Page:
Twenty-two-year-old Toronto native Evan Fong is about to crack the Top 25 list for most YouTube subscribers, passing Ellen DeGeneres and Justin Bieber.
And he'll do it by playing video games.
Approaching 11 million subscribers and two billion views, Fong's YouTube channel VanossGaming is part of a massive trend: a subculture of young people are tuning out of TV and are instead going online to watch other people play and talk over video games.
A source with knowledge of YouTube's payment structure estimated Fong could be making in the neighbourhood of US$300,000 a month from his videos.
"If you're really into gaming there's not really anything on TV," says Fong, who typically gets between four to 14 million views for his content daily.
"Viewers really like the authentic type of content from regular people just playing games because they can relate to that.
"And I think that's a huge reason why people prefer to watch YouTube videos. It really is a totally different experience and it's something you can't find on TV."
In a typical VanossGaming video, Fong and a group of friends chat, laugh and make jokes over gameplay from popular titles such as Grand Theft Auto V or Call of Duty: World at War.
The trend was recently lampooned in a South Park episode, which featured Swedish YouTuber Felix Kjellberg, who uses the alias PewDiePie online. Kjellberg has the most-viewed channel on all of YouTube.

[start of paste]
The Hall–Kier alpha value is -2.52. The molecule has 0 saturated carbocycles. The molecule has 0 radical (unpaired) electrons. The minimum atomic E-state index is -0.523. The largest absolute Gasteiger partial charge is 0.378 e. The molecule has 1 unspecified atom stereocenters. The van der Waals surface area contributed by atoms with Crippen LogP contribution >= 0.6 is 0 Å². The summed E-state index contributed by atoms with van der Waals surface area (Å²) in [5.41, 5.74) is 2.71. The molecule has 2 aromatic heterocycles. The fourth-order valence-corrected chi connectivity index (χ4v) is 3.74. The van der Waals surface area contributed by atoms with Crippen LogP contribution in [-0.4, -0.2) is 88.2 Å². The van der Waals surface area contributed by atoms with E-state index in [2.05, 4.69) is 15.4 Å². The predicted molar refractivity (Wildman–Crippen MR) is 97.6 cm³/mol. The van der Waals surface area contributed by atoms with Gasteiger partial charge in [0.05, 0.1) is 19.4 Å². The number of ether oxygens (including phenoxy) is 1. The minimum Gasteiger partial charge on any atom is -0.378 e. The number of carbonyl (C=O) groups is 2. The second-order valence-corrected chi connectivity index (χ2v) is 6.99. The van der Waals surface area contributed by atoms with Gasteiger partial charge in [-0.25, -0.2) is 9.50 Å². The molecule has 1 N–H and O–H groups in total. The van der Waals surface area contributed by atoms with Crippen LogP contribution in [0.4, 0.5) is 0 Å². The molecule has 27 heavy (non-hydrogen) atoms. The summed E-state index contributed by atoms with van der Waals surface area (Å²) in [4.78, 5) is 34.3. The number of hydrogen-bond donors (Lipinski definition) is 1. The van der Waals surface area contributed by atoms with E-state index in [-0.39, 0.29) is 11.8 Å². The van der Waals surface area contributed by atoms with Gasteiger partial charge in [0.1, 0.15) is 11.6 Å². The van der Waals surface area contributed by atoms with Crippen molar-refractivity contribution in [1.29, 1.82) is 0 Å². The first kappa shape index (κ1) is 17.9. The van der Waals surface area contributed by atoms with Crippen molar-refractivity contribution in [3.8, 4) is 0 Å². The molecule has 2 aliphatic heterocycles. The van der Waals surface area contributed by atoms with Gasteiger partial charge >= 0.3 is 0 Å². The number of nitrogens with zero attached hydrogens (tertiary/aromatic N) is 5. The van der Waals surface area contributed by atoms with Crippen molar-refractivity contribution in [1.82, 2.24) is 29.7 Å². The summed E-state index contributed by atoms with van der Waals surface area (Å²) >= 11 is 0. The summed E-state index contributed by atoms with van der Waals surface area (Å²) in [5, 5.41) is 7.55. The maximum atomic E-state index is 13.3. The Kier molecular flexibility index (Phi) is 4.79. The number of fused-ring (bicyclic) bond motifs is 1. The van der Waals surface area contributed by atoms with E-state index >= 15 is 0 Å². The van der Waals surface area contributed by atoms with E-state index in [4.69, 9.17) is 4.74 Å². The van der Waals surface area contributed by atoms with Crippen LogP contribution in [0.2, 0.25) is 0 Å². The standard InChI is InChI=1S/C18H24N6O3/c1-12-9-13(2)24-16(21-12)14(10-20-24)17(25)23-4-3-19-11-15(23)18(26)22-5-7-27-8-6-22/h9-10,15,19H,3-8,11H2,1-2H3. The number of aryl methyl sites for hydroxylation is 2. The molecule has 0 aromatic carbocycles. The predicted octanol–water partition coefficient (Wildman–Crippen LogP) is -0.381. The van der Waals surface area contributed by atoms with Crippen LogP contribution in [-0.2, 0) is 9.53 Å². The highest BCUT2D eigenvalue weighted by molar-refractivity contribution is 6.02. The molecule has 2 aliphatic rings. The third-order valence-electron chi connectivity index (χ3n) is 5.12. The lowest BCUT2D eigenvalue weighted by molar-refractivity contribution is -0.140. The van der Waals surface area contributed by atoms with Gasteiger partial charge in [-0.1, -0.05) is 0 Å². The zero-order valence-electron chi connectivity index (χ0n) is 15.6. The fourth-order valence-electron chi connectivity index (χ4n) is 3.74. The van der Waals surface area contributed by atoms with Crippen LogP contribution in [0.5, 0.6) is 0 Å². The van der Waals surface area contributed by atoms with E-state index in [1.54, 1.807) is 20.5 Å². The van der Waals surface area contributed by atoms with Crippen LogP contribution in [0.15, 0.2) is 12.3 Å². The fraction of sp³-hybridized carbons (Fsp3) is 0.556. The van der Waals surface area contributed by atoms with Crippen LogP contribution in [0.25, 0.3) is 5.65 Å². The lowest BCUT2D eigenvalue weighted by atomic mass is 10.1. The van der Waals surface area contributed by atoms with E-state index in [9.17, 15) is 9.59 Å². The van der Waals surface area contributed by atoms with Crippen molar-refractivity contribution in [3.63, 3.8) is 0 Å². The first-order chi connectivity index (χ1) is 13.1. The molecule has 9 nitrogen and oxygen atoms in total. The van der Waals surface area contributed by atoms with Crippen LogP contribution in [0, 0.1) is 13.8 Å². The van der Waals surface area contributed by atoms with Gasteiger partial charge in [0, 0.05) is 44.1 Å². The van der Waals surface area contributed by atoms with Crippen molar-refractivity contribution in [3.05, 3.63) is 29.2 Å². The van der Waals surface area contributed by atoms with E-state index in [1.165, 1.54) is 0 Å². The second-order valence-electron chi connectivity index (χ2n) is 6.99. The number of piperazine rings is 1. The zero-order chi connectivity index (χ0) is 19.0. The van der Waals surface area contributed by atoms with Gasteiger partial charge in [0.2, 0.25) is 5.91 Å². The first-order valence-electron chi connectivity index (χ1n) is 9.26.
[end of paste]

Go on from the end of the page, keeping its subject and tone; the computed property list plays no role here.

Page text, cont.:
When something is targeted by South Park you know it's a very big deal culturally, says Joshua Cohen, founder of the industry news outlet Tubefilter.com.
"It's a very good testament to how viewing habits have changed for younger generations, what's appealing to them and what makes sense for them to watch," Cohen says.
"Gamers have developed one of the most massive and ardent fan bases in the world on YouTube. It's pretty impressive."
Never expected success on YouTube
Fong dropped out of university in his second year as his YouTube channel began exploding in popularity. He says he never expected to get paid to play video games.
He launched his channel back in 2011 but didn't spend much time on it at first. He was focused on playing junior hockey and chasing a U.S. scholarship.
"In the early days I remember maybe 1,000 views was something that would be off the charts for me," Fong recalls.
"It took, I would say, about a good year and a half (to start becoming popular). It started really slow and I didn't take it really seriously. It wasn't something that I strived to do to the best of my ability like I do now."
When his hockey dreams didn't pan out he went to school full-time. His parents were understandably concerned as his YouTube channel stole more and more time from his university studies.
"It was something they weren't always fully supportive of. Even though there's a lot of potential for somebody starting a YouTube channel it's obviously not a guaranteed path. They just basically wanted to make sure I was still taking school seriously," Fong says.
"But I was very conservative. I never wanted to stop university and risk that opportunity. So what I did was I made sure I was successful enough on YouTube before I (dropped out). I probably stopped school a lot later than most full-time YouTubers did."
While his channel's growth is still meteoric, Fung is level-headed enough to know it could stall — or crash — at any time.
"Anything on the Internet can blow up and go away," he says.
"You're only as good as your last video on YouTube."